Thus, findings from several investigations support the critical role of miRNAs in the metabolic pathogenesis of intervertebral disk degeneration. Variations in the miRNA expression of degenerated NP cells lead to dysregulation of metabolic enzymes leading to the compositional change of the ECM. This opens new avenues for potential therapeutic strategies which involves targeting the miRNAs involved in disk degeneration. For example, a preclinical study observed the in vivo changes of injecting an inhibitor of miR-141, a mRNA involved in disk degeneration, and studied its affects. This anti-miR-141 resulted in protective effects against IDD [40]. Further studies need to be conducted to evaluate the role of inflammation in the dysregulation of miRNAs and develop novel therapeutic strategies directed at the inflammation cascade.

MiRNAs and Apoptosis

Normally, apoptosis maintains the stability of the internal environment of the cell through autonomous programmed cell death controlled by genes. There are exogenous and endogenous pathways that play a critical role in human NPC apoptosis. The density of NPCs in the intervertebral disk tissue is reduced through the FasL-Fas signaling pathway. This exogenous signaling pathway involves the Fas-related death domain-containing protein (FADD) and caspase-3 pathway [41]. A major endogenous apoptotic pathway consists of the anti-apoptotic protein B-cell lymphoma leukemia-2 (Bcl-2) family which originates in the mitochondria [42]. Furthermore, miRNAs have been shown to be implicated in cellular senescence changes in the expression profile of various miRNAs have been involved in the regulatory pathways leading to apoptosis in DDD [43,44].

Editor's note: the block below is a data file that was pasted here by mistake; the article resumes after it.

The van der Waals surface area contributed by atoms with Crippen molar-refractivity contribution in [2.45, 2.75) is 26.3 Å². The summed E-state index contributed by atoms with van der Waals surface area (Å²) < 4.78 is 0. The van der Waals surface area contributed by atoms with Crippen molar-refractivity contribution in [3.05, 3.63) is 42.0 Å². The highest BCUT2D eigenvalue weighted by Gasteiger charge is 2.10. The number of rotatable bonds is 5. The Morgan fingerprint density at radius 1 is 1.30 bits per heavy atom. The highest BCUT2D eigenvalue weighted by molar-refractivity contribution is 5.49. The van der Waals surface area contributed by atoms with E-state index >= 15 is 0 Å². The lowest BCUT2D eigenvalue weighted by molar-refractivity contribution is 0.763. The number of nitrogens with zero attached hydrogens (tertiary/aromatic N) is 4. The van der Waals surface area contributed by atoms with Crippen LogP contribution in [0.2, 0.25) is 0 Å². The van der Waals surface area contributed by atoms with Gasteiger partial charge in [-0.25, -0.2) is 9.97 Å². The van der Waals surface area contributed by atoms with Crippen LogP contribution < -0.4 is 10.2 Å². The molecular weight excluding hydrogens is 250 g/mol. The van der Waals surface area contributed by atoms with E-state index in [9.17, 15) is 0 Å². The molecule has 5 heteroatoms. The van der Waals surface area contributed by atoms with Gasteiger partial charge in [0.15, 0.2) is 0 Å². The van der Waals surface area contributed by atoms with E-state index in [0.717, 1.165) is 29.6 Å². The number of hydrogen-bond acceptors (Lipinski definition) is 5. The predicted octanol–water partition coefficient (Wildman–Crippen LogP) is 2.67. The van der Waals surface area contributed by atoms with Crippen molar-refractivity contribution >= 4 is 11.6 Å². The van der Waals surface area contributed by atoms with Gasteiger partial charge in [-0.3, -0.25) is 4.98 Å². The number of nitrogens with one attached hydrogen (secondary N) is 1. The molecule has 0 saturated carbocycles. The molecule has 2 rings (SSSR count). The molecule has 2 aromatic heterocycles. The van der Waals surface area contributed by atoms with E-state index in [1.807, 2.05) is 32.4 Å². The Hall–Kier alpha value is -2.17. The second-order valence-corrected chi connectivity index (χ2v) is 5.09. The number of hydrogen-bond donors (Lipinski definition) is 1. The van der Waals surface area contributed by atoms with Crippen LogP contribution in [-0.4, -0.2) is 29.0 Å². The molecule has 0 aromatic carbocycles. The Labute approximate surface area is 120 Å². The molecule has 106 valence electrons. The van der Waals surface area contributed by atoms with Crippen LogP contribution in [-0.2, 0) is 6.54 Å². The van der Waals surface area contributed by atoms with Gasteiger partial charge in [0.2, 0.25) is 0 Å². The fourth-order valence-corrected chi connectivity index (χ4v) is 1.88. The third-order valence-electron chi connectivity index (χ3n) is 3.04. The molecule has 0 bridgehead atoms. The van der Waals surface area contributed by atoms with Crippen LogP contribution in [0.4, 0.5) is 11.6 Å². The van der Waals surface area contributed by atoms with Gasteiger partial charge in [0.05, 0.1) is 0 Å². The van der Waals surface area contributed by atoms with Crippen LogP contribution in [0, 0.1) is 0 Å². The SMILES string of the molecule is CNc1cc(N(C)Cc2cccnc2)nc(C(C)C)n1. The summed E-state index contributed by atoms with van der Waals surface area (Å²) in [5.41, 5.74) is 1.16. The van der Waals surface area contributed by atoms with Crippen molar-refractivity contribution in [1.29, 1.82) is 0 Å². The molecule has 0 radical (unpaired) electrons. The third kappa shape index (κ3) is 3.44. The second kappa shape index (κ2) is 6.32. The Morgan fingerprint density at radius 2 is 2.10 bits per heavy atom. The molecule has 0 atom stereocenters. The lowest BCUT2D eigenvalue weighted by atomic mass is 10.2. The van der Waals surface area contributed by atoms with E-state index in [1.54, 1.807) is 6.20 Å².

MiR-185 and miR-143-5p are two well researched miRNAs involved in DDD. Studies were conducted using murine models with DDD [45]. The b-galactosidase binding protein involved in apoptosis, galectin 3, was targeted by miR-185 [46]. Rats with DDD had significantly higher levels of galectin 3 than the control group. When miR-185 was inhibited, these expression levels further increased. MiR-143-5p was upregulated in NP tissues of murine models. This was accomplished by eukaryotic elongation factor 2 (eEF2), one of the targets of miR-143-5p. Once targeted, the dysregulation of miR-143-5p led to decreased levels of eEF2 and activation of the adenosine monophosphate activated protein kinase (AMPK) pathway [47,48]. Activating the AMPK pathway subsequently reduced type II collagen and aggrecan levels and when miR-143-5p was inhibited, it resulted in lower levels of senescence through inactivating AMPK (48). Interestingly, NP cells recovered from patients suffering from disk disease exhibited higher levels of miR-143 and its upregulation was shown to increase apoptosis by targeting Bcl2 [49].

Another major miRNA involved in the apoptosis of NPCs is miR-138-5p. Wang et al. discovered that miR-138-5p was significantly upregulated in degenerated disks and its inhibition profoundly reduced apoptosis [50]. NPCs can be protected from excessive apoptosis by knocking out miR-138-5p. Protection from apoptosis was mediated through sirtuin 1 (SIRT 1) upregulation, which is induced by PTEN/PI3K/Akt pathways [51]. Activation of the AMPK signal pathway inhibited the differentiation of NPCs and promoted apoptosis. Additionally, miR-141 further progressed the process of DDD through targeting the SIRT1/NF-kB pathway, leading to apoptosis [52]. In vitro studies revealed knocking out miR-141 attenuated DDD by delivering the down-regulated miR-141 through nanoparticles in the DDD murine model. MiR-222 was also shown to be upregulated in degenerated NPCs and the overexpressed miR-222 activated Bax and caspase -3 but inhibited Bcl-2. Of note, activation of BCL-2 can inhibit apoptosis while activation of Bax and caspase-3 promotes apoptosis [53].